When events are shifted from their established pattern or place it can cause discomfort for those of us accustomed to a certain way of doing things. People are nervous about such change, preferring the security and assurance of the familiar. It is this familiarity that makes a local, a local. Sitting in mine, watching boxing on Dave, I was drawn to some negative conclusions about the performance of heavyweight Joe Joyce on his professional debut. “Arm punches”, “Slow hands”, “He squares up.” “There is no power in his jab or his right hand.”

I said all of the above, some more than once. With the benefit of reflection and sobriety I’ve grown to be kinder to the effort of the giant Londoner. Continue reading “Joyce challenges a boxing truism and the heavyweight status quo”

Sexton wins British title in rough and ready brawl

Norwich’s Sam Sexton cut an emotional figure on the ring apron tonight, following a rough and tumble contest with Scotland’s Gary Cornish. It was a triumph built on will, self belief and old-school ring nous. Sexton overcame a giant opponent, thistles, blood, knees and wayward heads to win the British Heavyweight title for the first time and open up a host of lucrative opportunities in the months ahead. Continue reading “Sexton wins British title in rough and ready brawl”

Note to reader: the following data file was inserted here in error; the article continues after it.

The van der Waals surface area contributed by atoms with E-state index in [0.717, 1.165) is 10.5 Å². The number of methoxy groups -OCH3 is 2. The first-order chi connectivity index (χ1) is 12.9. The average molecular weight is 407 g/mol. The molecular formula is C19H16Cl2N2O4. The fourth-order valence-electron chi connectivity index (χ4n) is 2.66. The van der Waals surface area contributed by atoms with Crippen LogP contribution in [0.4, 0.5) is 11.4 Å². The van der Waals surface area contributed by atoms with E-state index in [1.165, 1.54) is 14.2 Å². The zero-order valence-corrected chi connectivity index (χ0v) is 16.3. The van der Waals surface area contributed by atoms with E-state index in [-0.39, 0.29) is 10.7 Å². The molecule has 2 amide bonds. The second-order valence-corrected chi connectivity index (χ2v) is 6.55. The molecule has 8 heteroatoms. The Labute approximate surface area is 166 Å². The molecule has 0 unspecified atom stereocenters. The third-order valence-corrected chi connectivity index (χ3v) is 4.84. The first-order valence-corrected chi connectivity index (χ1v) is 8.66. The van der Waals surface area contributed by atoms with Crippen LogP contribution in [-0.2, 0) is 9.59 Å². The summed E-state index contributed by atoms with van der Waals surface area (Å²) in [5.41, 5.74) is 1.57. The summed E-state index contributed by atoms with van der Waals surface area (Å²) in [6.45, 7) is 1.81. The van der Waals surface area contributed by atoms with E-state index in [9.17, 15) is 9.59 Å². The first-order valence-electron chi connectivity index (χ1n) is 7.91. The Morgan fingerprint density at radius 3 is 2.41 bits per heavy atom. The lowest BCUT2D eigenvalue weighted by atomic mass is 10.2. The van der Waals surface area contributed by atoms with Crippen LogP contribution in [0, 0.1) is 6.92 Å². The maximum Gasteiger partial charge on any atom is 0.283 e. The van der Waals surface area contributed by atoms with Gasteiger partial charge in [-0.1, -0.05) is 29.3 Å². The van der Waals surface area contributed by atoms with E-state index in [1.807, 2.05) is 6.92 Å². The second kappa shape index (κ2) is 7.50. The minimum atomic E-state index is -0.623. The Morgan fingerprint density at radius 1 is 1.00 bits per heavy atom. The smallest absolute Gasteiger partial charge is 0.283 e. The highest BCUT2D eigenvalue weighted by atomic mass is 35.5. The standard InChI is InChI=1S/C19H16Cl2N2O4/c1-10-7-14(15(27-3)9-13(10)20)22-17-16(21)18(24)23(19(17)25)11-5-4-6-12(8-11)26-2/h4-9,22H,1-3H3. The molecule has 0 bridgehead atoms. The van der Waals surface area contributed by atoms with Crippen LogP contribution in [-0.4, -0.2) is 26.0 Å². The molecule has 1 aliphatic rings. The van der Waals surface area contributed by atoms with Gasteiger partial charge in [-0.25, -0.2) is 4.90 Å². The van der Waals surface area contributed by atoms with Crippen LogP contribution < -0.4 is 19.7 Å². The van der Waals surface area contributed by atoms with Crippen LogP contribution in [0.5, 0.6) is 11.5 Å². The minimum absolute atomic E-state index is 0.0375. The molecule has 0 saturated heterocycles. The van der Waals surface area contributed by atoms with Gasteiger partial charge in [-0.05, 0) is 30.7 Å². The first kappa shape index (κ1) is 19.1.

Canelo, Golovkin and the luck of the draw

“To me judges seem the well paid watch-dogs of Capitalism, making things safe and easy for the devil Mammon.”

Maud Gonne, Irish philanthropist (1865-1953)

Sunday was a long day. Tired from the all-nighter that stretched between my back row seat at the CopperBox Arena in London, where I saw Billy Joe Saunders retain his WBO bauble in a soporific engagement with a subdued, and at times motionless, Willie Monroe Jr., through to 5am back on the sofa for a thudding, if not exhilarating, bout between Gennady Golovkin and Saul Alvarez for the real Middleweight title.

I’d risen after three hours sleep, sought comfort in tea and the balm of contemplating Adalaide Byrd opening her eyes, and blinking her way in to a morning of regret. Perhaps permitting herself the hint of a smile at the word play of her husband Robert, a decorated boxing referee, asking if she wanted him to draw the curtains.  Continue reading “Canelo, Golovkin and the luck of the draw”